METAIRIE, La. — One after another, names were called out at the NFL draft in April and one after another, players not named Kenny Vaccaro left the green room, large smiles plastered on their faces.
Fourteen players walked up to meet NFL commissioner Roger Goodell before Vaccaro.
That’s not something the 6-foot, 214-pound dynamo safety said he will quickly forget.
And for that, the Saints will always be thankful.
Because with the 15th pick this past spring, New Orleans took Vaccaro and he immediately made a difference.
“Kenny – I’ve never been around a rookie that has came in NFL-ready like he is,” veteran inside linebacker Curtis Lofton said. “I say NFL-ready just from the standpoint of playing half-field safety, coming down and manning slot, coming in and playing some linebacker, being physical in the run game and doing all that.”
How NFL-ready was the former Texas defensive back?
He finished third on the Saints with 77 tackles. He contributed eight passes defensed, four tackles for a loss, three quarterback hits and one sack, interception and forced fumble each.
But it’s the tackles he didn’t record, the stats that don’t show up in the post-game stat book that show his true impact.
When he was drafted, there was question as to whether he would end up taking the spot of either veteran Roman Harper or veteran Malcolm Jenkins. Instead, first-year defensive coordinator employed him in addition to Harper and Jenkins, using all three safeties to clog up the deep half of the field.
The versatile 22-year-old was often put to the task of taking out the opponent’s tight end, oftentimes Pro Bowl-caliber players.
For instance, Atlanta’s Tony Gonzalez, who caught just seven passes for 79 yards and a touchdown against the Saints this season. For the first time since signing with the Falcons, Gonzalez didn’t have at least 10 catches and at least 112 yards receiving in two games against the Saints. He finished with just seven catches for 79 yards and was largely a non-factor.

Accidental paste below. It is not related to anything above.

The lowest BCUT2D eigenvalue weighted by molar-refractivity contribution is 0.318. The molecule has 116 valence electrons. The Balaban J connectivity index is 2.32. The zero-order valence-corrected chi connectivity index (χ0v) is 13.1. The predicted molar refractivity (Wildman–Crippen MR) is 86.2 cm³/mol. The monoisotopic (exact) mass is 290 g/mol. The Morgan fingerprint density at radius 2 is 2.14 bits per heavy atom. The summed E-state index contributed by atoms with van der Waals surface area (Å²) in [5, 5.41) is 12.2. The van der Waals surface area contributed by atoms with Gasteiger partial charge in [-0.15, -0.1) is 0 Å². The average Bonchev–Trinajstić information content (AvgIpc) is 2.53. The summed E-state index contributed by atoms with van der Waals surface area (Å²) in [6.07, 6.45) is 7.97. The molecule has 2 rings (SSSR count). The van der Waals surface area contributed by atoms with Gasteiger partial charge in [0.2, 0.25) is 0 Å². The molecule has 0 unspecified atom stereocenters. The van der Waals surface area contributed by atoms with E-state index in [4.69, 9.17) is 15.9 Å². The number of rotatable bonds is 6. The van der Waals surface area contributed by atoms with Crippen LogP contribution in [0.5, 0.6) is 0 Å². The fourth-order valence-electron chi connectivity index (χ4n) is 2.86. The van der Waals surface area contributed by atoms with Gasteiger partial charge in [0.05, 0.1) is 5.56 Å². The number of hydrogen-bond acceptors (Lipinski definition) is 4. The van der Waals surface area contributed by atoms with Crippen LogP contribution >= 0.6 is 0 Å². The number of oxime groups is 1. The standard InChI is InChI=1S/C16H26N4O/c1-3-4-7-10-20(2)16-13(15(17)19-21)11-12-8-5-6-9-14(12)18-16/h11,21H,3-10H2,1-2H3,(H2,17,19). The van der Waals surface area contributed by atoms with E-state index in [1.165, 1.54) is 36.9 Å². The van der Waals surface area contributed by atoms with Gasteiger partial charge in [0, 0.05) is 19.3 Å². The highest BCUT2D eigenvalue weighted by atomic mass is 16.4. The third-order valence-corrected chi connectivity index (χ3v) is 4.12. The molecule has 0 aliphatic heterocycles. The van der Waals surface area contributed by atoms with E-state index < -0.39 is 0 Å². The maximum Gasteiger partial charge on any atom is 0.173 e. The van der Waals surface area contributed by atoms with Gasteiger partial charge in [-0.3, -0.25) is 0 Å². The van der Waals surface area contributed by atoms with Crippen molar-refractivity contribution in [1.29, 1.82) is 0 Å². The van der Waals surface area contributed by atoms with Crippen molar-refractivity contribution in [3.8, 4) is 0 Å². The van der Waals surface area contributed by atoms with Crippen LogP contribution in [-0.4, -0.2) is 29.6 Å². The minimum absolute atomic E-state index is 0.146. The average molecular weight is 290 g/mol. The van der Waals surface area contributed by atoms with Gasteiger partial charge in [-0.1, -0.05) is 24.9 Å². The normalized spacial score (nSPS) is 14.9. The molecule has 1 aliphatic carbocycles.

Just as important as shutting down tight ends was his ability to keep a play in front of him.
“He’s an extremely physical player, good tackler (and) there’s no leaky yardage,” coach Sean Payton said. “When you talk about finish, if the tackle is happening two yards downfield, the yards gained are two yards. He’s got good instincts.”
Vaccaro’s season ended in the 16th game when he broke his ankle against Carolina. His presence certainly was missed in the playoffs, especially in Seattle when Marshawn Lynch broke two runs for touchdowns, plays in which Vaccaro had been able to keep from happening in the regular season.
Injury or not, Vaccaro earned the respect of his teammates in less than a year.
“He just loves football,” Lofton said. “I feel like he came in and he’s going to be a special player for many years to come.”